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I know normative ethics is traditionally divided into 3 main branches: deontology, consequentialism, and virtue ethics. However, it seems to me that although they are most often presented as mutually exclusive normative theories, they can also be interpreted as partly overlapping, or simply as different languages used to make similar or even identical prescriptions. Are there any philosophers who defend this more "compatibilistic" view? Is there any name for this view? Are there any resources on this?

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  • Perhaps others can correct me, but I would say that deontic and consequentialist views are incompatible arguments by definition, though consequences are never really erased from the picture, even in Kant. Virtue ethics, as argued by MacIntyre, say, could be seen as a combination of the two in a historicist framework. One has absolute duties, but within a pragmatic social context. In practice, they generally do all overlap and I'd guess there are many attempts to formalize such an approach. Nov 8 '20 at 16:15
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    @NelsonAlexander I think "rule utilitarianism" is very much compatible with deontic ethics. When Kant says "Act only according to that maxim whereby you can, at the same time, will that it should become a universal law", he avoids the question: "why do I will that some maxims should become universal laws but not others?". Rule utilitarianism provides an answer to that.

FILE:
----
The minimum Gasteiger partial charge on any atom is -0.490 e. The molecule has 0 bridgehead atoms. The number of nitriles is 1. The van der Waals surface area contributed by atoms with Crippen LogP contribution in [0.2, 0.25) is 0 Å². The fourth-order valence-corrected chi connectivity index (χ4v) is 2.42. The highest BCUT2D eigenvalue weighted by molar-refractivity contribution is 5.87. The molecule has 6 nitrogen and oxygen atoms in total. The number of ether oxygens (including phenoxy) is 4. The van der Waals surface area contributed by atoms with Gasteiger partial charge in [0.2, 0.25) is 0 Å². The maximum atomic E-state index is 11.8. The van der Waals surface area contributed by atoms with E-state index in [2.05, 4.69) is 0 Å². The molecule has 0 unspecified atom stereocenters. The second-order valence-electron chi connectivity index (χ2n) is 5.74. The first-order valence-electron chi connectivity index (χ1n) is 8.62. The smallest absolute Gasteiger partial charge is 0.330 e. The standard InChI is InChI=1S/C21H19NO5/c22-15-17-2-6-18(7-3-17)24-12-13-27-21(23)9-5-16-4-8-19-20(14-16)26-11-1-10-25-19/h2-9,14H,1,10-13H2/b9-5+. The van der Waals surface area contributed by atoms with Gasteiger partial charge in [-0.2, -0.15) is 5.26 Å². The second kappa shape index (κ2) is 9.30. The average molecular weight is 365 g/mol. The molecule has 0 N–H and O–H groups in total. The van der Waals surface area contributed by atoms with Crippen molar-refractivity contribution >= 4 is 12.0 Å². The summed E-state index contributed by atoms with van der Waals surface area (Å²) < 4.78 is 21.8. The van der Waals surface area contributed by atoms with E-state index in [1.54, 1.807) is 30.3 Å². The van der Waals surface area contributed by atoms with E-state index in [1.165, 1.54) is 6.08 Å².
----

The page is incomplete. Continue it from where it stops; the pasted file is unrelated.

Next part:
– Ariel
    Nov 8 '20 at 16:43
  • Not familiar with that, but will check it out when time permits. Any particular authors? Nov 8 '20 at 17:43
  • It is not particularly surprising that theories produce similar prescriptions, people tend to agree on concrete actions in ordinary circumstances much more than on principles. It is extreme circumstances that bring out the principles. Probably the most prominent defender of an "ecumenical" view is Parfit in his monumental On What Matters. But, as Sandis remarked, "theories may well converge on their recommendations, but to think that the actions that follow from them are all that matters is to already presuppose the truth of consequentialism".
    – Conifold
    Nov 9 '20 at 6:04

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